Unlike her brutish cousin, Jennifer retains her intelligence and personality when transformed, but the surge of power afforded to her (especially after feeling so helpless mere moments before), causes her to lash out and revel in her newfound abilities. She easily tosses a hospital bed at one of her would-be murderers (probably killing him…) and chases down the others, ripping open elevator doors and hauling the elevator cart up when they try to escape! Though terrified by their pursuer, the hitmen are able to elude her, and she inspires only further fear in the hospital staff and orderlies due to her savage appearance and ceaseless pursuit of her targets. “Throbbing with power” and revelling in her superhuman strength, She-Hulk’s rational mind is somewhat clouded by her absolute rage and, as they try to race away in their car, she easily cripples their vehicle with a well-timed throw of a nearby road sign. She then manhandles one of them until he confesses that Trask hired them to kill her and admitting that it was Trask himself who killed Monkton. This is apparently enough for the nearby cops to arrest the gunmen, and they ultimately let She-Hulk go since “there’s no law against green skin” (and, apparently, destruction of city property, causing an affray, grievous bodily harm, and harassment are all hunky-dory). As She-Hulk flees, her anger fades alongside her incredible strength with it. She successfully makes it back to her hospital room without being seen, returning to her normal, human state just in time, and consoles herself with the knowledge that her newfound monstrous alter ego will be able to handle any threat that comes her way in the future.
I was expecting a little more from “The She-Hulk Lives”, if I’m being honest. Her bombastic debut issue really could’ve done with being a double-length feature so we would could learn a little bit more about Jennifer and Banner’s past and relationship beyond a couple of panels, and the story almost reads like it could’ve been condensed down a little and been included as a back-up feature in the regular Hulk book. Thankfully, the artwork, writing, and dialogue are much better than what we normally saw in the sixties; unlike many female characters, Jennifer isn’t written as some air-headed bimbo and is actually a pretty capable woman in her own right. She clearly went to law school, or a similar educational institute, and is successful enough to have her own office and to be working on a big case. She’s also incredibly compassionate and loyal to her cousin; she doesn’t judge him for his affliction and offers to help him without hesitation, viewing him as a brother and sure that the two of them can work something out. Finally, she’s pretty self-confident; although he’s usually overly paranoid, Banner immediately recognises that her case against Trask is considerably dangerous but she’s so sure of herself that she doesn’t even consider there being any reprisals against her. Naturally, this ends up biting her in the ass and she nearly dies from a gunshot wound and this (and her subsequent spell in hospital) is the only time Jennifer is portrayed as being weak and in need of help from others.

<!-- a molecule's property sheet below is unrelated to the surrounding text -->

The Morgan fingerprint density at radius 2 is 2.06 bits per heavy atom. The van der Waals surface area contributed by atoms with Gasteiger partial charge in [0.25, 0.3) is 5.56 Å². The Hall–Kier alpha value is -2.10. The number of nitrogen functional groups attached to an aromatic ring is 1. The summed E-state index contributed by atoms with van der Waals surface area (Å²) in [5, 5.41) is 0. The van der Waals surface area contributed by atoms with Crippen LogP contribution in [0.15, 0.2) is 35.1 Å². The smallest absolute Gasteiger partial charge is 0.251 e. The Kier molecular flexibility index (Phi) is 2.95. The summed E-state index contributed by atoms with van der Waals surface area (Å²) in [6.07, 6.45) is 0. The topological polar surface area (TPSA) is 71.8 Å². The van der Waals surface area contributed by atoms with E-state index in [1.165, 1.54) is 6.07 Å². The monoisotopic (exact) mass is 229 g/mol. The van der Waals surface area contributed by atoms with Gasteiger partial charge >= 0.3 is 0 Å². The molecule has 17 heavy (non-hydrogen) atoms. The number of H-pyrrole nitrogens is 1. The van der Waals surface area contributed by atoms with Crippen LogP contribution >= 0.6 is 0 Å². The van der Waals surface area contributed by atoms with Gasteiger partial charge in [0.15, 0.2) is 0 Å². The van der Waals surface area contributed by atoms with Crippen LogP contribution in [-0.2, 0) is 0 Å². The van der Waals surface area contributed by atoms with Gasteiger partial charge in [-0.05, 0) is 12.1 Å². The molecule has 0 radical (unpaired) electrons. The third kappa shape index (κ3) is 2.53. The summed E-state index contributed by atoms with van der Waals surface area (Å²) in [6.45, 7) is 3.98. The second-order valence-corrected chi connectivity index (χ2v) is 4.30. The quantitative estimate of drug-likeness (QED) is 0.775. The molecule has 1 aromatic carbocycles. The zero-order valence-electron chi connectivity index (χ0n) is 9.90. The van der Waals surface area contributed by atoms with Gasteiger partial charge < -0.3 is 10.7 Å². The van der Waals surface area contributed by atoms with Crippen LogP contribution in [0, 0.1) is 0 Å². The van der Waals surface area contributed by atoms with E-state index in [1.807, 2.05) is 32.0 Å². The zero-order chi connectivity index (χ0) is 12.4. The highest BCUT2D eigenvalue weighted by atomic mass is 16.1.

Banner is so panicked at the thought of losing her that he gives her his blood without thinking and, for all his science-smarts, without even considering the effect his Gamma-irradiated blood might have on her. Due to the risk of being exposed and causing unnecessary destruction, he doesn’t even check in on her afterwards and quietly leaves the story without us even properly seeing the Hulk, which is actually to allow the She-Hulk to take centre stage. It’s not explored in this story but it can be assumed that the transfusion was far less potent than Banner’s own Gamma exposure, accounting for She-Hulk’s retained personality and intelligence and less impressive strength, but she’s still a force to be reckoned with in her green state and overcome with anger due to her previous helplessness and the evil of Trask’s men (and, it can be inferred, all such men who seek to undermine and hurt women). I do feel, though, that the story might’ve benefitted from a confrontation between She-Hulk and the Hulk; maybe she could’ve battled him to a standstill and helped calm him down through their shared condition and showing him some compassion. I have no doubt that this probably did happen in a subsequent issue or encounter between the two, but it does mean that She-Hulk’s debut falls a little flat even compared to her cousin’s first appearance since she only exerts herself against a few regular hoodlums. While this opens itself up into a feminist reading about a woman exerting power and dominance over an oppressive patriarchy, I feel that’s more inferred than explicitly showcased in her debut issue and wouldn’t come to the forefront until she was a bit more established.
Could Be Better
How did you find She-Hulk’s debut story? Did you read it when it was first published and, if so, did She-Hulk leave much of an impression on you or were you expecting something more? What did you think to the concept of a female Hulk and the idea that she is far more stable when transformed? Would you have liked to see her throw down with the Hulk here or were you happy with her rallying against common mobsters? What is your favourite She-Hulk story or moment and how are you celebrating the Hulk’s debut this month? Whatever your thoughts on She-Hulk, go ahead and share them below or leave a comment on my social media and be sure to check out my other Hulk content!
I have never read the She-Hulk comics. I did really enjoy the Disney + show though. (I don’t know if you’ve watched them yet) They were 1/2 hour episodes and maybe a little cheesy at times. But I did like that she seemed to get a handle on her hulkness fairly quickly- in one of the episodes Banner actually has her at his home and is “training” her to be a hulk and keep things in check. He’s pretty mellow and chill in his hulk form in the show. She goes on to defend other what are they called mutants? Super hero’s? And a couple villains? Great review as always! Super interesting.
This is the only She-Hulk comic I’ve read so far, but I’ve heard she has some good stories so if you liked her show maybe check them out.
I did watch She-Hulk: Attorney at law; my review is coming next week! 😁